Monday, February 25, 2013

Till Death by William X Kienzle

I got this book for the A-Z Mystery Author Challenge.  I needed an author's last name that starts with an X. I could not find anything or anyone.

I don't think that I have even read anything by William X Kienzle before. His first novel The Rosary Murders was made into a movie starring Donald Sutherland.  He wrote 24 detective novels before is sudden death by a heart attack in 2001.

The movie poster

Donald Sutherland as Father Bob Koesler

I liked this book but I kept waiting for the death.  Every mystery has a death.  A person finally dies, by accident about 10 pages from the end.  The story centers around people that had worked at St. Ursula's. The priest there, Father Angelico, was a horrible man and a worse priest.  He treated everyone with disdain.  Most people were not religious enough for him.  I know how that feels! After his death, some priests started a club to commiserate with each other about what happened when they worked at St. Ursula's.  There were other members of this group besides priests, like a nun and a teacher.

Synopsis from Random House: For years, a little group of priests and nuns have struggled together to recover from the rule of virtual slavery imposed upon them by tyrannical Father Angelico, now thankfully gone to his reward. But for some of them the group is no longer a godsend. The ties that once bound beloved Father Rick Casserly, beautiful former nun Dora Ricardo, defrocked priest Jerry Anderson, and warm and lovely school principal Lil Niedermier unshakably to their church are becoming dangerously frayed by the human passions their faith denies them. No one foresees the terrible events that will soon leave one of them dead, and only Father Koesler, in the wisdom of his seventy years, grasps the shocking truth. . . .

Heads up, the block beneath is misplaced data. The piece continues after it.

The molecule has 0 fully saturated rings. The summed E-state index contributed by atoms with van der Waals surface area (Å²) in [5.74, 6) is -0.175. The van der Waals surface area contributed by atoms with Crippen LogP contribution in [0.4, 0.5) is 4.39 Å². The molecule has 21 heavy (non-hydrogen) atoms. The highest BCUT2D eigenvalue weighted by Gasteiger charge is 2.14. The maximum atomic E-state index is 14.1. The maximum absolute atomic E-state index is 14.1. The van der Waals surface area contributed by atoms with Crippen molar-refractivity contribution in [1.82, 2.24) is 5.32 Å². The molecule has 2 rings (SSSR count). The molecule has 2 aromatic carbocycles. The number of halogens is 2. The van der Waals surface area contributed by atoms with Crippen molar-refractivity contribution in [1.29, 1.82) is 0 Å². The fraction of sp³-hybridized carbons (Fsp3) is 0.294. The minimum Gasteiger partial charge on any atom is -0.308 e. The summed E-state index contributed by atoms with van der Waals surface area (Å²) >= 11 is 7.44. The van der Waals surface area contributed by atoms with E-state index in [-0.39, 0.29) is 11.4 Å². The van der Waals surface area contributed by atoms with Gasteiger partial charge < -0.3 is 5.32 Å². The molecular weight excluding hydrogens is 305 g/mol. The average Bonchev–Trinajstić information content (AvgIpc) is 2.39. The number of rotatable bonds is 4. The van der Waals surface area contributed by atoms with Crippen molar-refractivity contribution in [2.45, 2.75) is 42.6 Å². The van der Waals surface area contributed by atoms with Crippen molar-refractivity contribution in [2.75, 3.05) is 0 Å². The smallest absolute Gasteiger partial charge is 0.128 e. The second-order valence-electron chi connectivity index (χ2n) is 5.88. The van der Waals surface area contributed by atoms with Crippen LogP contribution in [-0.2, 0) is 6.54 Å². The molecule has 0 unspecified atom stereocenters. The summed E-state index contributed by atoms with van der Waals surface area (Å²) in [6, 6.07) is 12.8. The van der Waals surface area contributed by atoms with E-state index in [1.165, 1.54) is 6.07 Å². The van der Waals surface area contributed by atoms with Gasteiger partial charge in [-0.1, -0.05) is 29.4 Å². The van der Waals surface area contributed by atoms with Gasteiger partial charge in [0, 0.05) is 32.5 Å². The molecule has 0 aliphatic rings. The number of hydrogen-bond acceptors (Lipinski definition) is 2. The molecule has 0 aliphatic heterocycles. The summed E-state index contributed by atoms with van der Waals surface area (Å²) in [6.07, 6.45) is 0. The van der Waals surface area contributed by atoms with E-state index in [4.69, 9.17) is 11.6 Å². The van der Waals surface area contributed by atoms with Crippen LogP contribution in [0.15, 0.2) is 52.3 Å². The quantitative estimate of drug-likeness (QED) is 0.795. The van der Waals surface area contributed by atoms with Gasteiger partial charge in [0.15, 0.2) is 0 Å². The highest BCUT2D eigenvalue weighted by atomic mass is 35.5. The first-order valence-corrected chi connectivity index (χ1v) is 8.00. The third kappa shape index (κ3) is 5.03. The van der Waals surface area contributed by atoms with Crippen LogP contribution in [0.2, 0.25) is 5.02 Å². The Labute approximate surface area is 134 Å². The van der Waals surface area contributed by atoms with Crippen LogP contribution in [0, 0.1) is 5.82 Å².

An Excerpt: Never get sick on a Wednesday.

Why not?

Because the doctors and priests will be on the golf course.

Lil smiled at the memory of the old wheeze as she peeled strips of bacon from the package and slid them into the frying pan.

It was very much an "in" joke for Catholics of long standing who could count themselves well within the loop. Once upon a time, when Catholics fell ill a priest might be summoned as routinely as a doctor. While the doctor scribbled a prescription, the priest would confer the appropriate sacrament, and assure the family of his prayers as well as those of the other parishioners.

Nowadays, doctors don't make house calls, and priests, an ever more endangered species, are buffered from callers by answering services. Nonetheless, Wednesday is still a popular day off for those able to arrange it.

Lil wore only the top half of a man's pajamas. The man, still snoozing, wore the bottoms.

The sun was creeping into the basement studio apartment. The tiny dwelling comprised a kitchenette wall, one bath, and an all-purpose space that was foyer, living room, dining room, and bedroom.

This Wednesday in June promised to be a pleasant day, the type that invited one to get out and enjoy the weather. Many of those left behind at this suburban apartment complex after the majority went off to work--mostly mothers and young children--would gather poolside.

Not this couple.

Lil and Rick had to be extremely careful.

This caution did not concern Rick nearly as much as it did Lil.

He was by nature carefree, spontaneous, and relatively fearless. She envied him these traits. Still she feared they'd be found out. Her fear was more for him than it was for her. But she, too, had high stakes in their relationship.

After all, Lillian Niedermier was principal of St. Enda's elementary school. She wondered how long she would hold that position if it leaked out that she had for the past ten years been half of a significant-other relationship.

The marital status of parochial teachers and principals had been taken for granted in the era when Catholic schools were staffed almost totally by nuns. Religious brothers served a few schools; priests--Jesuits, Basilians and the like--taught at some other schools as well as at seminaries.  Read more here.

Pages: 279

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